For an empiricist, science brings many surprises. It has continued to change my thinking about many phenomena by challenging my presumptions about them. Among the first of my assumptions to be felled by evidence was that career choice proceeds in adolescence by identifying one's most preferred options; it actually begins early in childhood as a taken-for-granted process of eliminating the least acceptable from further consideration. Another mistaken presumption was that different abilities would be important for performing well in different occupations. The notion that any single ability (e.g., IQ or g) could predict performance to an appreciable degree in all jobs seemed far-fetched the first time I heard it, but that's just what my own attempt to catalog the predictors of job performance would help confirm. My root error had been to assume that different cognitive abilities (verbal, quantitative, etc.) are independent—in today's terms, that there are "multiple intelligences." Empirical evidence says otherwise.
The most difficult ideas to change are those which seem so obviously true that we can scarcely imagine otherwise until confronted with unambiguous disconfirmation. For example, even behavior geneticists had long presumed that non-genetic influences on intelligence and other human traits grow with age while genetic ones weaken. Evidence reveals the opposite for intelligence and perhaps other human traits as well: heritabilities actually increase with age. My attempt to explain the evolution of high human intelligence has also led me to question another such "obvious truth," namely, that human evolution ceased when man took control of his environment. I now suspect that precisely the opposite occurred. Here is why.
Human innovation itself may explain the rapid increase in human intelligence during the last 500,000 years. Although it has improved the average lot of mankind, innovation creates evolutionarily novel hazards that put the less intelligent members of a group at relatively greater risk of accidental injury and death. Consider the first and perhaps most important human innovation, the controlled use of fire. It is still a major cause of death worldwide, as are falls from man-made structures and injuries from tools, weapons, vehicles, and domesticated animals. Much of humankind has indeed escaped from its environment of evolutionary adaptation (EEA), but only by fabricating new and increasingly complicated physical ecologies. Brighter individuals are better able not only to extract the benefits of successive innovations, but also to avoid the novel threats to life and limb that they create. Unintentional injuries and deaths have such a large chance component and their causes are so varied that we tend to dismiss them as merely "accidental," as if they were uncontrollable. Yet all are to some extent preventable with foresight or effective response, which gives an edge to more intelligence individuals. Evolution requires only tiny such differences in odds of survival in order to ratchet up intelligence over thousands of generations. If human innovation fueled human evolution in the past, then it likely still does today.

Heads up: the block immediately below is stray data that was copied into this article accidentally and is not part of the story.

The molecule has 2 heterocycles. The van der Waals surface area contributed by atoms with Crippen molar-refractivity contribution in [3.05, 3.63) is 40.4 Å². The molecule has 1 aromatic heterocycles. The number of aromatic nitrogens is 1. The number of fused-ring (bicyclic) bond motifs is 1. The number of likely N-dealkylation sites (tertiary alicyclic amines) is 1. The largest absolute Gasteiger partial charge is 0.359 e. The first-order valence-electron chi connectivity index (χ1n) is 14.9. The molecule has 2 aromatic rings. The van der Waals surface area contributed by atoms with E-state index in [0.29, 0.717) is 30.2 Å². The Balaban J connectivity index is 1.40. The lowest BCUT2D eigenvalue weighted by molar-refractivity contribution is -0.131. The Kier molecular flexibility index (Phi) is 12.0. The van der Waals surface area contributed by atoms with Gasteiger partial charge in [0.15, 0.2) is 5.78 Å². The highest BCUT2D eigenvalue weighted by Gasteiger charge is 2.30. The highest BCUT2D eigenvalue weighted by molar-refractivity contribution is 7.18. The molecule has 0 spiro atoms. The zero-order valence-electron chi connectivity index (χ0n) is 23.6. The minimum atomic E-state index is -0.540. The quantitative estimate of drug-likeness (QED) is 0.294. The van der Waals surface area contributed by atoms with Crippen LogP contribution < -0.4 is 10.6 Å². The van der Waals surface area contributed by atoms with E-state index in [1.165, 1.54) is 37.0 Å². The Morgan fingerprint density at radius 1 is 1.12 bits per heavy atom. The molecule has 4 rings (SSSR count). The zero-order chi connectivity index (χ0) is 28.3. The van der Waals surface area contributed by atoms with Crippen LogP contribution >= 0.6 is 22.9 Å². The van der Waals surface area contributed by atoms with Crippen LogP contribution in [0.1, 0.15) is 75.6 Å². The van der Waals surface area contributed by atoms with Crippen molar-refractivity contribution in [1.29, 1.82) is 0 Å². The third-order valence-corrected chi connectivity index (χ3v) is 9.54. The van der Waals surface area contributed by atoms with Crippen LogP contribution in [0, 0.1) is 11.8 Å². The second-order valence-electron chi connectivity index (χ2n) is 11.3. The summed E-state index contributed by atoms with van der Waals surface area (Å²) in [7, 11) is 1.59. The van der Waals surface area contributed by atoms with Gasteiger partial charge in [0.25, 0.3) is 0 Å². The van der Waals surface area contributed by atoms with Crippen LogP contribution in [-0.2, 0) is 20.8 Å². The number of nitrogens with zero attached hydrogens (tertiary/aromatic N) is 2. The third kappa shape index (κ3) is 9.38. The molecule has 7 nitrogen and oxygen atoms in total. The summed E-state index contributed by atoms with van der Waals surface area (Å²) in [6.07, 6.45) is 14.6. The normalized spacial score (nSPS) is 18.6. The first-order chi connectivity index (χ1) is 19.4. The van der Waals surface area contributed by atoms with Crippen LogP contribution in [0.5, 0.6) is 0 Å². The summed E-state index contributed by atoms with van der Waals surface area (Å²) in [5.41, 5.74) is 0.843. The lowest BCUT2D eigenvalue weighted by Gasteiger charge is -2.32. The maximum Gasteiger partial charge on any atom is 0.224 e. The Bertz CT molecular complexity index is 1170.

Another of my presumptions bit the dust, but in the process exposed a more fundamental, long-brewing challenge to my thinking about scientific explanation. At least in the social sciences, we seek big effects when predicting human behavior, whether we are trying to explain differences in happiness, job performance, depression, health, or income. "Effect size" (percentage of variance explained, standardized mean difference, etc.) has become our yardstick for judging the substantive importance of potential causes. Yet, while strong correlations between individuals' attributes and their fates may signal causal importance, small correlations do not necessarily signal unimportance.
Evolution provides an obvious example. Like the house in a gambling casino, evolution realizes big gains by playing small odds over myriad players and long stretches of time. The small-is-inconsequential presumption is so ingrained and reflexive, however, that even those of us who seek to explain the evolution of human intelligence over the eons have often rejected hypothesized mechanisms (say, superior hunting skills) when they could not explain differential survival or reproductive success within a single generation.
IQ tests provide a useful analogy for understanding the power of small but consistent effects. No single IQ test item measures intelligence well or has much predictive power. Yet, with enough items, one gets an excellent test of general intelligence (g) from only weakly g-loaded items. How? When test items are considered one by one, the role of chance dominates in determining who answers the item correctly. When test takers' responses to many such items are added together, however, the random effects tend to cancel each other out, and g's small contribution to all answers piles up. The result is a test that measures almost nothing but g.
I have come to suspect that some of the most important forces shaping human populations work in this inconspicuous but inexorable manner. When seen operating in individual instances, their impact is so small as to seem inconsequential, yet their consistent impact over events or individuals produces marked effects. To take a specific example, only the calculus of small but consistent tendencies in health behavior over a lifetime seems likely to explain many demographic disparities in morbidity and mortality, not just accidental death.
Developing techniques to identify, trace, and quantify such influences will be a challenge. It currently bedevils behavior geneticists who, having failed to find any genes with substantial influence on intelligence (within the normal range of variation), are now formulating strategies to identify genes that may account for at most only 0.5% of the variance in intelligence.